So here it is, some 44 years after it was abandoned, 15 or so years after an initial box set was scrapped and seven years after Brian Wilson debuted a completed version of it: the Beach Boys’ Smile, the record planned as the sequel to Pet Sounds but destined to exist as pop’s greatest myth. Like all myths, Smile is fueled by mystery. Theories abound to the reason why it remained uncompleted, we never know quite what the album would have been, nor do we know what its impact would have been if it came out in the thick of the summer of love, all things that built Smile’s legend. Now that an official Beach Boys version of Smile actually exists—presented as either a double-disc set or a five-disc box filled with session outtakes, many of which have never been bootlegged before, which is impressive considering the hundreds of boots that have circulated over the years—it’d seem like we’d be closer to having a definitive answer to some of these questions but The Smile Sessions winds up preserving the legend instead of providing any new revelation.
Part of the reason for this lack of surprise is that Wilson’s 2004 completion of Smile eliminated the biggest question mark, which is what form would the album may have had. That ’04 album, which Wilson completed with the assistance of lyricist Van Dyke Parks and his backing band The Wondermints, provides the template for this ’11 set and there are no great deviations from that blueprint here, meaning the biggest difference is that this was assembled from the actual Beach Boys recordings from the ‘60s, giving this an album an almost tactile presence via Wilson’s innovative studio techniques and the unearthly harmonies of the group. Nevertheless, Smile—in either its ’04 incarnation or this ’11 revival—winds up playing not as a pop record but a mini-symphony, complete with repeated motifs and long, dreamy instrumental interludes. Even the centerpieces—“Heroes and Villains,” “Cabin Essence,” “Surf’s Up,” “Good Vibrations”—are mini-suites masquerading as pop songs, all feeding into a larger piece that never has the kinetic rush of rock & roll or the heady hooks of pop.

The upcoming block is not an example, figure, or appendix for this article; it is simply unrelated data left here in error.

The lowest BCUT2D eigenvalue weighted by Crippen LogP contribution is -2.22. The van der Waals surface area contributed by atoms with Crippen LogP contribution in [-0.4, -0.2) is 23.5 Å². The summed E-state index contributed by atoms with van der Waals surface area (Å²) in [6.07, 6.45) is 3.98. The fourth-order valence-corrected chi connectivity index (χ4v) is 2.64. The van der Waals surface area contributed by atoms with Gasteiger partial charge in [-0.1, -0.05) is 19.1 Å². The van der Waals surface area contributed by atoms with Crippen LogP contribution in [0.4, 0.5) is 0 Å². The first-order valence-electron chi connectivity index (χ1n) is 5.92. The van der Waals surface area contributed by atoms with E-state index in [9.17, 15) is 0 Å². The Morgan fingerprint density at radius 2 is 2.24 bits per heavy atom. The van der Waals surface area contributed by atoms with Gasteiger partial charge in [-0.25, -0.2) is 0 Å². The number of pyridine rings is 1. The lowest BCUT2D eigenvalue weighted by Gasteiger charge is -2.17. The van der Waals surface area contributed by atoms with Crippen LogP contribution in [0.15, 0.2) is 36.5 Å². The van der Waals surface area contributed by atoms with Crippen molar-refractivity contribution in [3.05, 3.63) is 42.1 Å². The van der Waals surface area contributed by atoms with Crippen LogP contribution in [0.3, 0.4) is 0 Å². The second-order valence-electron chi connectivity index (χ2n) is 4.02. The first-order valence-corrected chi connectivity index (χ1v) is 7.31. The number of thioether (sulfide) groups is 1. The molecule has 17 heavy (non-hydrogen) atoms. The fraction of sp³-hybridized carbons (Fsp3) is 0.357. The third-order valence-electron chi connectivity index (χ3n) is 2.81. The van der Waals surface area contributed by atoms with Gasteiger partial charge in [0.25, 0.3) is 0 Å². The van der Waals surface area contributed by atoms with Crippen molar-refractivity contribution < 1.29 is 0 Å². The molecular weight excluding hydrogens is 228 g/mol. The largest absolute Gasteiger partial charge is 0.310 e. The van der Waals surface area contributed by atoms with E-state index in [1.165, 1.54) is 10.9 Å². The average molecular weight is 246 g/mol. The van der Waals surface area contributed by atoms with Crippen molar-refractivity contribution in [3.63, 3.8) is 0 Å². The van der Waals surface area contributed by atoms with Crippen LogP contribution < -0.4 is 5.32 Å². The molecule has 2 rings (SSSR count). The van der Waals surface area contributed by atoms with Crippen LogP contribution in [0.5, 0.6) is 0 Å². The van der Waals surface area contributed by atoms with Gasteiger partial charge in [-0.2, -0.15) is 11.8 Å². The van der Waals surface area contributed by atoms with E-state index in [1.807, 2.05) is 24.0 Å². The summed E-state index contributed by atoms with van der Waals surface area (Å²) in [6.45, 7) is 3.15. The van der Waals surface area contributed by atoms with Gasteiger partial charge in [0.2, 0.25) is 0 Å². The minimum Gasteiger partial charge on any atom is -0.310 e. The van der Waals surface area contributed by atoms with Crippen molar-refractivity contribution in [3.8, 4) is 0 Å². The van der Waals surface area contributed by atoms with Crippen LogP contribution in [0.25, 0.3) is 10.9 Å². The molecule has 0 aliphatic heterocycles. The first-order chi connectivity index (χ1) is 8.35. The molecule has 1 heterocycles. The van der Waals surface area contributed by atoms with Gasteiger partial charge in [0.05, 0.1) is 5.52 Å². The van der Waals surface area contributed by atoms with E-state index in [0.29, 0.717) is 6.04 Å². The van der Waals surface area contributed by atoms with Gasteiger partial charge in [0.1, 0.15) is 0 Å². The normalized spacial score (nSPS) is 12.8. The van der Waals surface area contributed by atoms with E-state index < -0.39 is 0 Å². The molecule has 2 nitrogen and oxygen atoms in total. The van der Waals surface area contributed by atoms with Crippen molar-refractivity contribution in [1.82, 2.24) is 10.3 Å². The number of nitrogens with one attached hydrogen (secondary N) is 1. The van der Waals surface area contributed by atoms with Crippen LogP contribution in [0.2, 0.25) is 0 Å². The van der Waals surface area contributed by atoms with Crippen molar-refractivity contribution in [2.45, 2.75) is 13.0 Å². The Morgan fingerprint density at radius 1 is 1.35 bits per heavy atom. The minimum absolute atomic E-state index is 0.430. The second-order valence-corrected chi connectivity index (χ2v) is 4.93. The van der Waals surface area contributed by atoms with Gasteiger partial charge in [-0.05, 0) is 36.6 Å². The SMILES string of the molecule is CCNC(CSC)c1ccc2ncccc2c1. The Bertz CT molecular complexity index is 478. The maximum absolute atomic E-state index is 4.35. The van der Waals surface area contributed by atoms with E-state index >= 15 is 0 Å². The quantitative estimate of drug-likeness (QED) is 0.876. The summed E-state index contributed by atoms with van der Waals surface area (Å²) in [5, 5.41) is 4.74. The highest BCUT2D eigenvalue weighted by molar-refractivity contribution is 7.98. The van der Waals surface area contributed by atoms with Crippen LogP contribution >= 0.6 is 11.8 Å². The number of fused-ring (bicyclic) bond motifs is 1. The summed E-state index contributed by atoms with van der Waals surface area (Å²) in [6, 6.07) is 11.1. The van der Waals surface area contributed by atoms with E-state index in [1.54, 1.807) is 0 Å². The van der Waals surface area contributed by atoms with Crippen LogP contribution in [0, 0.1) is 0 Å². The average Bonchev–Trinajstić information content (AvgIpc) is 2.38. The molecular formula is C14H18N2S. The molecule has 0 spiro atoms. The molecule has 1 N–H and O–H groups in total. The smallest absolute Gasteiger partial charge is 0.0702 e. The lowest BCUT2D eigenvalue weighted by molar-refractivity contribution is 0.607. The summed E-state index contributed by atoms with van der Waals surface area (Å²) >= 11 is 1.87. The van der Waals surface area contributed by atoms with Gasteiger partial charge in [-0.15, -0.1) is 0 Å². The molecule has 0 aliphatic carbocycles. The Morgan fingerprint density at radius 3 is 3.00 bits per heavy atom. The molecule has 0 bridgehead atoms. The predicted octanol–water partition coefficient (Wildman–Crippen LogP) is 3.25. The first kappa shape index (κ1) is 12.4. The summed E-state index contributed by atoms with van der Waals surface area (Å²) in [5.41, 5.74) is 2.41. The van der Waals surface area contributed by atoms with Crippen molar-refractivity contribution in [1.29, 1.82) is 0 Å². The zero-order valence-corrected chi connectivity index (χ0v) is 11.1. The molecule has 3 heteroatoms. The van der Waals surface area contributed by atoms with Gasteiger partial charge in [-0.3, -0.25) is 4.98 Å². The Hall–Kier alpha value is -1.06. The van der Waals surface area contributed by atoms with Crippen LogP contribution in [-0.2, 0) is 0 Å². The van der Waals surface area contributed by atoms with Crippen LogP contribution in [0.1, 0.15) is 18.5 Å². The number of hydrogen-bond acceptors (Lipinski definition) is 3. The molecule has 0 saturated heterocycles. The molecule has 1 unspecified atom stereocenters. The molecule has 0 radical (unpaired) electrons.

Or to put it another way, Smile did not quite fit into any part of the pop or rock world in 1967, a point underscored by the Americana fantasia of the piece. Parks’ lyrics are filled with imagery pulled out golden age Hollywood and Wilson’s similarly has echoes of saloon piano from the Wild West, barbershop harmonies and the majestic sweep of George Gershwin. Combined, Parks and Wilson wind up with an aesthetic not too far removed from the nostalgia peddled by Disneyland—not coincidentally, just a few weeks before The Smile Sessions appeared Wilson released a loving, largely effective, collection of Disney covers—a sensibility that can not be erased no matter how intricately written the compositions are written or how expertly the studio was manipulated.
This overarching, amber-tinted Americana likely would have fallen on deaf ears if Smile actually was released in 1967—after all, Pet Sounds was not a hit and the Beach Boys weren’t exactly hip amongst the hippies—because it was an album that existed out of time: it looked wistfully at the past in a way the vibrant “Penny Lane” and “Strawberry Fields Forever” never did, creating a myth around cowboys & Indians, heroes & villains, railroads and Plymouth Rock instead of spinning childhood memories into the present, and whatever modern compositional or production flourishes it had were blissfully uncommercial. All these quirks likely would have sunk Smile in ’67 but those are the very things that make it enduring art: it is certainly a product of the ‘60s but it’s not about the decade nor does it belong there, it fits within the broad spectrum of the century, casting back to the past to forecast the future. All this was evident on the countless bootlegs—along with all the scraps, fragments and outakes that fill The Smile Sessions, either as a double-disc for quintuple-disc box—and the ’04 but the finally-finished Smile presented in 2011 trumps them all because it’s been created from the same aesthetic that propels the piece: it’s dreamy nostalgia for a world that never existed assembled from the relics from the past.